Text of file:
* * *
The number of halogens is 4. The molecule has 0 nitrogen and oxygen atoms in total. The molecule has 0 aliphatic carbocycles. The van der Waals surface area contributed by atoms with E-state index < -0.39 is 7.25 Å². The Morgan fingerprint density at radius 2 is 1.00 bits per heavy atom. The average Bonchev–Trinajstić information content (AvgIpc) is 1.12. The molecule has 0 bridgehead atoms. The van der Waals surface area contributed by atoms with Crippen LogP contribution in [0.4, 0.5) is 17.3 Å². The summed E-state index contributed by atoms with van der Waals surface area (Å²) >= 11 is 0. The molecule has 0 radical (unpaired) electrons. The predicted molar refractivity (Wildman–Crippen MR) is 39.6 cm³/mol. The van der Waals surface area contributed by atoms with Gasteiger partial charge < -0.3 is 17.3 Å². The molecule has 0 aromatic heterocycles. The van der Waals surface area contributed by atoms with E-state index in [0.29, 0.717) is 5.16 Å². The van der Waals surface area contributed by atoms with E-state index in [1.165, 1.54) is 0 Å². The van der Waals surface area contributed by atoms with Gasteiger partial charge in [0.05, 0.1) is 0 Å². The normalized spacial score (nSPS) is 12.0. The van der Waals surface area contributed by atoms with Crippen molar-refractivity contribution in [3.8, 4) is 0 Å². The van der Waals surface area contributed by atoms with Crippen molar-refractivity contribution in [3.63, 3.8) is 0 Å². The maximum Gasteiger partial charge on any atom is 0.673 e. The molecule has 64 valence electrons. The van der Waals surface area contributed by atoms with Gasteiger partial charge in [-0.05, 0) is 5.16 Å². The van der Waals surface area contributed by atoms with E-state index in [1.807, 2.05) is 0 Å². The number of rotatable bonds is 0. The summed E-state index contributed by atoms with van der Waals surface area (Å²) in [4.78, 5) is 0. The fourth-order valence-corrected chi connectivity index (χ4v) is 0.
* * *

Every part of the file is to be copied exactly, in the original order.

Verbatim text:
The number of halogens is 4. The molecule has 0 nitrogen and oxygen atoms in total. The molecule has 0 aliphatic carbocycles. The van der Waals surface area contributed by atoms with E-state index < -0.39 is 7.25 Å². The Morgan fingerprint density at radius 2 is 1.00 bits per heavy atom. The average Bonchev–Trinajstić information content (AvgIpc) is 1.12. The molecule has 0 bridgehead atoms. The van der Waals surface area contributed by atoms with Crippen LogP contribution in [0.4, 0.5) is 17.3 Å². The summed E-state index contributed by atoms with van der Waals surface area (Å²) >= 11 is 0. The molecule has 0 radical (unpaired) electrons. The predicted molar refractivity (Wildman–Crippen MR) is 39.6 cm³/mol. The van der Waals surface area contributed by atoms with Gasteiger partial charge < -0.3 is 17.3 Å². The molecule has 0 aromatic heterocycles. The van der Waals surface area contributed by atoms with E-state index in [0.29, 0.717) is 5.16 Å². The van der Waals surface area contributed by atoms with E-state index in [1.165, 1.54) is 0 Å². The van der Waals surface area contributed by atoms with Gasteiger partial charge in [0.05, 0.1) is 0 Å². The normalized spacial score (nSPS) is 12.0. The van der Waals surface area contributed by atoms with Crippen molar-refractivity contribution in [3.8, 4) is 0 Å². The van der Waals surface area contributed by atoms with Crippen molar-refractivity contribution in [3.63, 3.8) is 0 Å². The maximum Gasteiger partial charge on any atom is 0.673 e. The molecule has 64 valence electrons. The van der Waals surface area contributed by atoms with Gasteiger partial charge in [-0.05, 0) is 5.16 Å². The van der Waals surface area contributed by atoms with E-state index in [1.807, 2.05) is 0 Å². The number of rotatable bonds is 0. The summed E-state index contributed by atoms with van der Waals surface area (Å²) in [4.78, 5) is 0. The fourth-order valence-corrected chi connectivity index (χ4v) is 0.